Self-help meets journalism: the Next Generation Journalist reviewed

It had to happen. Someone was always going to write a self-help book for journalists in these difficult, interesting times.

Adam Westbrook’s e-book ‘Next Generation Journalist: Ten ways to make money in journalism in 2010′, starts out with some big claims: ‘This is a unique book,’ Westbrook writes. ‘It collides disciplines and ideas that have never been put together before. I’ve combined the craft and skills of journalism with entrepreneurship, life design and career theory.’

In reality, the book offers a mix of upbeat ‘Feel The Fear And Do It Anyway’-style inspiration with some supremely practical tips for making a living out of 21st century media. Like the best books in its tradition, there is some genuine wisdom for those who want to hear it, and his grasp of the range of opportunities and platforms out there is impressive.

Westbrook’s ‘ten ways’ range from developing a portfolio or, as he calls it, an ‘artisan career’, to setting up a hyper-local website. They blur traditional boundaries of what is considered to be journalism, presenting the old alongside the new: there are well-established approaches such as doing corporate work for organisations, and news aggregation and cutting edge stuff like developing smart apps for selling news stories.

A lot of the advice is basic. For example, to find new clients, Westbrook advises: ‘Research: do your research on the organisations you’re interested in. Who would you need to contact? Find out their name and email address.’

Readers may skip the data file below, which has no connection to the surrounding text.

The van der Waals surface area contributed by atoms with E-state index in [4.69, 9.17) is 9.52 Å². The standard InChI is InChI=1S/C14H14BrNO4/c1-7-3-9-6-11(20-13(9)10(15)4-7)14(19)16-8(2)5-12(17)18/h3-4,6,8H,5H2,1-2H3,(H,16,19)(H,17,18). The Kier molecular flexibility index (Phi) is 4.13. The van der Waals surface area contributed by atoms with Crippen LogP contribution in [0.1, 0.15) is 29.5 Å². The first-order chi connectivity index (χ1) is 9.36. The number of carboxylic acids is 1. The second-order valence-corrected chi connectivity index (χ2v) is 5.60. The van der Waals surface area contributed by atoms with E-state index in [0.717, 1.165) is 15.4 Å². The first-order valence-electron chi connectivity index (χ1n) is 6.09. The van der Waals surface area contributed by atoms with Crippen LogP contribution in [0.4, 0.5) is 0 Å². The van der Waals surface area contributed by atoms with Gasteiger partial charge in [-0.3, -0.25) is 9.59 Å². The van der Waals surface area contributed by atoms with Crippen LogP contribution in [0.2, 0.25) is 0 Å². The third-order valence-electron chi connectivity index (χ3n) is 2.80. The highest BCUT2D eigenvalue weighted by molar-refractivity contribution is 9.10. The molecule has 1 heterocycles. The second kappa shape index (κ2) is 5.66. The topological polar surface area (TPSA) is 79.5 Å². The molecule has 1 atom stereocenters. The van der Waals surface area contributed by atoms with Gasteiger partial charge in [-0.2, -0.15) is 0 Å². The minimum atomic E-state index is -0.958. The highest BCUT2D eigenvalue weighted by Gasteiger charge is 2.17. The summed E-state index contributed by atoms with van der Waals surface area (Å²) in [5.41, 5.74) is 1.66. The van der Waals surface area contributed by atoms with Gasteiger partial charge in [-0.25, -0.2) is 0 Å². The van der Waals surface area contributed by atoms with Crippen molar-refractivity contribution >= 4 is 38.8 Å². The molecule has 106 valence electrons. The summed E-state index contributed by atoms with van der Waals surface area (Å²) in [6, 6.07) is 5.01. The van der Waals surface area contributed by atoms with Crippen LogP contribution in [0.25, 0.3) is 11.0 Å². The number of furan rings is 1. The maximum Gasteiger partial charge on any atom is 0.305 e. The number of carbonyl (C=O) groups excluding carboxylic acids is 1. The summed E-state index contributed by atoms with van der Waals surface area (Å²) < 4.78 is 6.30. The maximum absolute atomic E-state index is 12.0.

How useful is all this? The answer probably depends on who you are. If you’re newish to journalism and the whole dirty business of making a living, a lot of the ideas gathered here could be really helpful. If you’re more seasoned, particularly if you’re deep into building an online hyper-local news business, and realising just how much work and time lie in the way to success, it’s bound to be less so.

But along the way, Westbrook offers some nice observation of the new journalistic characters and practices to have emerged in recent years, such as Freedom of Information Supremos, and ‘nodes’ – ‘clusters’ of freelances who collaborate to share brands and work.

Above all, the central character that Westbrook describes – and indeed embodies himself – says a lot about the likely future of journalism. ‘The Next Generation Journalist,’ he tell us, is ‘the multimedia storyteller, entrepreneur, and technical all-rounder, who isn’t threatened by the decline in value of news, or the lack of jobs, or the slashing of budgets brought about by the digital revolution.’ Encouraged by the cheapness of building an online profile, s/he is happy to embrace risk, and just try things that may or may not come off: ‘All this means you can be OK with failure, because it won’t cost you much.’

It’s a compelling picture, particularly for the recent graduate with supportive parents and without too many debts, or for someone who’s just received a healthy redundancy package. But for others, for whom the rent/mortgage/kids means the clock is ticking loudly, I fear it misses a crucial economic point.

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